“Rwandan lives were just pawns in geopolitical games”
Rwanda marks 27th Commemoration of the 1994 Genocide against the Tutsi
To release findings on the French involvement in the 1994 Genocide against the Tutsi
President Paul Kagame says lies and falsehoods about his country motivated by petty resentments do not define the country or determine its fate.
Kagame was speaking at a ceremony to mark the 27th Commemoration of the 1994 Genocide against the Tutsi attended by about 500 Rwandans and friends of Rwanda at the Kigali Arena. Kagame observed that often, there have been campaigns built on lies driven by disgraced former government officials and motivated by petty resentment.
The campaigns, he noted, are often geared at presenting falsehoods as facts, consequently making victims come off as the villains. With that, acts of terrorism are portrayed as principled expressions of opposition and dissent, while Rwanda’s response is singled out for criticism. “My friends, you can tell any lie about me; you are free to do so. You can pile up tons of lies; it won’t change me, absolutely not. It won’t change this country to be what you want it to be. It doesn’t matter how many lies. That I can promise you,” he said.
The lies and falsehoods take multiple shapes and forms including publications by well-known publishers, reports by renowned organisations, misrepresentation of facts and statements by leaders among others.
Kagame noted that in some instances, misrepresentation of facts about the 1994 Genocide against the Tutsi have been evident in terminology. Some, he said, are hesitant to term it rightfully as the Genocide against the Tutsi in an attempt to preserve their own narratives or avoid responsibility.
“Despite a unanimous resolution by the United Nations General Assembly, there are still one or two countries which stubbornly refuse to use the phrase Genocide against the Tutsi. In the whole of the General Assembly they have that understanding, except one or two, just as they resisted using the word genocide in 1994. Specialists and human rights groups remain silent about the obvious dangers, reluctant to say anything that might be seen to vindicate the Rwandan government,” he said.
The cynicism and hypocrisy, Kagame observed, reflected in such bigoted narratives is breath-taking. As a result of the lies, genocide suspects are granted safe haven in countries around the world while extradition requests are denied. He added that it has also seen an increase in genocide denial and revisionism, which could take years to reverse.
Kagame welcomed a report by a commission of historians, which was commissioned by the French government. It provides insights into official archives about France’s role in the 1994 Genocide against the Tutsi, which had remained secret. He welcomed the report terming it as an important step toward a common understanding of the events as well as a desire by the French leadership to engage on the basis of actual events. “The report shows that President Mitterrand and his closest advisers knew that a genocide against Tutsi was being planned by their allies in Rwanda,” he said, adding that despite that knowledge, President Mitterrand decided to continue supporting them because he believed this was necessary for France’s geopolitical position.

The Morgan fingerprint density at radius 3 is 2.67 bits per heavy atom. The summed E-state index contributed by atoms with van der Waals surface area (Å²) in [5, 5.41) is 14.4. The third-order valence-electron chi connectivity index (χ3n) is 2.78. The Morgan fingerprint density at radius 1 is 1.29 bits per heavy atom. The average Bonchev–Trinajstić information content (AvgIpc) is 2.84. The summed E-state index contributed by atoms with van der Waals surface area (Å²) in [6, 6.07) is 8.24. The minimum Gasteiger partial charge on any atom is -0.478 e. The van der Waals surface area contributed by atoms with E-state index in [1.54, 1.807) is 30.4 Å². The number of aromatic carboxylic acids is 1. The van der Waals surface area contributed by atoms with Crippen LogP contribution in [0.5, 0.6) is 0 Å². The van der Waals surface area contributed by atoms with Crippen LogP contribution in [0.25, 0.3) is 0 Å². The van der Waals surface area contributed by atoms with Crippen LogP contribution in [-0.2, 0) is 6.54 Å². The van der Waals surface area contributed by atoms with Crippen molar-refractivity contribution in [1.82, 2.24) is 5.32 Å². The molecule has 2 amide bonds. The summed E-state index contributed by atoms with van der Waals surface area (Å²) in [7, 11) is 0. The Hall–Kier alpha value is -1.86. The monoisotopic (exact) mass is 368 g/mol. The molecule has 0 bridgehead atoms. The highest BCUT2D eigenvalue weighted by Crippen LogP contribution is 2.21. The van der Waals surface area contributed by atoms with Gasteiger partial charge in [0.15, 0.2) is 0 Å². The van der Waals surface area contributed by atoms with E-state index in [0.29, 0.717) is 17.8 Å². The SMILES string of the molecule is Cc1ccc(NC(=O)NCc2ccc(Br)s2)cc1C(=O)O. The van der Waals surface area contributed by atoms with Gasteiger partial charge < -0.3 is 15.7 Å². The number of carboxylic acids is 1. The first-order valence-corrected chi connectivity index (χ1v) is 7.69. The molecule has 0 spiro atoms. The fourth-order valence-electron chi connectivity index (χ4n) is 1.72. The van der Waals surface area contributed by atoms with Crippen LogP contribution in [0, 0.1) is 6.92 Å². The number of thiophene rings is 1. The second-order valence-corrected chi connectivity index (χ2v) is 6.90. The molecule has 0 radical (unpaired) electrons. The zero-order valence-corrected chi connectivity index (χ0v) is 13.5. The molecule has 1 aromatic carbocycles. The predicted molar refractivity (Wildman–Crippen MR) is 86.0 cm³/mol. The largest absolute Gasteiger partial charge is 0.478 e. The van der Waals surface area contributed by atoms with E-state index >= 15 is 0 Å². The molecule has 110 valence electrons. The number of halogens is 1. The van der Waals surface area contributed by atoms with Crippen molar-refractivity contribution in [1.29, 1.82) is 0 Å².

“Rwandan lives were just pawns in geopolitical games,” Kagame said, revealing that in the third week of April, Rwanda will release its findings on the French involvement in the 1994 Genocide against the Tutsi, noting that the findings were in line with the Duclert report.
“The important thing is to continue working together to document the truth. This is the truth. The decades-long effort by certain French officials to cover up their responsibilities has caused significant damage,” he said.
However, despite the odds, Kagame said that Rwanda will not be held back and will continue to live her truth and work with partners and friends. “For us in Rwanda, we are not being held back. We move forward. There is no difference so big that a hand extended in good faith will not be reciprocated. That is how we Rwandans are, who our history has made us,” he said.
He commended Rwandans for remaining resilient and dedicated to the task of unity and reconciliation as well as friends of the country some who have stood with the country over the years. “Rwandans are resilient, and we are full of purpose and hope. The immensity of what has been achieved is almost miraculous. The results are attested to by Rwandans, and indeed indisputable. First, there are the tangible signs, things that we can see and feel,” Kagame said.
“New buildings and roads. Better hospitals and health centres. Water and electricity services, where they never existed before. Visitors flocking to see Rwanda’s unique wildlife and enjoy our hospitality. But the intangible transformations which have taken place in the hearts and minds of our people are even more important. They allow progress to be sustained from generation to generation.”
He added: “The Rwandans of today have gained a lot, which means we have something precious to defend. This requires constant vigilance, along with a commitment to introspection and honesty. Decades, even centuries of progress, can be wiped away in the blink of an eye. We have seen examples in different societies around the world, no matter how advanced. I know for certain that Rwandans will always be ready to protect what we have built, without hesitation or apology. Like every country, Rwanda has the right to use all legitimate and lawful means to counter attacks on our people — no question about it — and on the principles of our Constitution.”
New Times/Own correspondent